The enigmatic uniface 28.8-millimeter medalet bears a shaggy-haired
man’s bust with heavy spectacles and legend CORK WITH DE VALERA FOR
IRELAND. Its concave back bears an integral nipple that may have been
a mount for wear during an Irish election in the late 1920s or 1930s.
Eamon De Valera (born New York 1882, died Dublin 1975) was then
barnstorming for his Fianna Fáil (Soldiers of Destiny) party, and this
bronze piece is probably a political issue.
Discovering something new excites a dedicated collector,
especially if it involves a country whose coins and medals are as well
charted as those of modern Ireland. That country’s first national
coinage appeared in 1928 to worldwide applause for its simplicity and
beauty of design. For the next 40 years, all Irish coins bore the
Irish harp and a selection of birds, fish and mammals charmingly
depicted by artist Percy Metcalfe. The decimal coinage introduced in
1969 continued many of these familiar designs.
Irish tokens and medals certainly exist, but have received minimal
study in Ireland and are generally unfamiliar to American collectors.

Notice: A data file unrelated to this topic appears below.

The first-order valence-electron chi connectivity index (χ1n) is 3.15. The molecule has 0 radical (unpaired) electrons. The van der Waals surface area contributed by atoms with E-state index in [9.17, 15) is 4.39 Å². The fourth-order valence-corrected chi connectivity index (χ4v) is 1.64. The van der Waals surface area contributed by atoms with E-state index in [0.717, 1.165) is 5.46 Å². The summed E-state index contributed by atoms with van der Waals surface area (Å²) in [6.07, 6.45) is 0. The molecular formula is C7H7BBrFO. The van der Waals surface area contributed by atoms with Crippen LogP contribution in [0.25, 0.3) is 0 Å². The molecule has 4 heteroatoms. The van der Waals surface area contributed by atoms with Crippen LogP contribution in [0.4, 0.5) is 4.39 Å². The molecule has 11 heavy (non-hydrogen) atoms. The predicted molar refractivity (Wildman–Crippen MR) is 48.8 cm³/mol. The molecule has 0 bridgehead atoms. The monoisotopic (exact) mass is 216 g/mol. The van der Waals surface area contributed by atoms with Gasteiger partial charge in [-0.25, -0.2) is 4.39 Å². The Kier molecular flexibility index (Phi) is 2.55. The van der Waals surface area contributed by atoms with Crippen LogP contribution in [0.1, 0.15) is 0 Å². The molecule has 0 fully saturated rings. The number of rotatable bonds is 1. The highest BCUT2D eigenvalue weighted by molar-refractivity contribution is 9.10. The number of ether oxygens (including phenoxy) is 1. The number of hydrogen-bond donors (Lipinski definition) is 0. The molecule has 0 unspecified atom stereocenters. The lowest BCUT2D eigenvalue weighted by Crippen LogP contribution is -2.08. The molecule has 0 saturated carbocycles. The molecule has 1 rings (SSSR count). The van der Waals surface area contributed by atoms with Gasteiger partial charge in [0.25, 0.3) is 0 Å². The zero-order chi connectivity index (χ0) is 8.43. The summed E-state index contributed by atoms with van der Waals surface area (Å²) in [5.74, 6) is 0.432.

Medals are few and far between, especially since the violent era of
the early 1920s.
Political life in Ireland was in ferment as World War I broke out
in August 1914. Irish Home Rule was resisted in the northern counties
of Ulster, and the nationalist Irish Volunteers split over the role
Ireland should play in the war. The Easter Uprising in Dublin in 1916
began a war for independence that was supposed to end with the 1922
The treaty did not establish the republic proclaimed in 1916 but,
rather, a quasi-dominion called the Irish Free State, triggering a
civil war whose effects are still felt today. The struggle thrust
forward leaders of amazing ability, including Arthur Griffith, New
York-born Eamon De Valera, William T. Cosgrave and Cork’s youthful
guerrilla warfare genius Michael Collins.
Many able men died in this fratricidal struggle, including
Collins. The Free State emerged victorious only at terrible cost,
heading the Irish government, and ultimately forming the Fine Gael Party.
Defeated Republicans coalesced around De Valera in the Fianna Fáil
(Soldiers of Destiny) Party in March 1926 and would rule for 61 of the
next 79 years.
Campaigning in the late 1920s was risky. Memories were painfully
fresh of the death of Michael Collins in a County Cork ambush, blamed
on De Valera. Republicans never forgot their enemies’ retaliatory
shooting of prisoners.
Wearing such a De Valera button, especially in County Cork, could
well have invited a bullet. This reality might account for the rarity
of such buttons today.
David T. Alexander is author of American Art Medals,
1909-1995 and a fellow of the American Numismatic Society. He is
a longtime numismatist and researcher.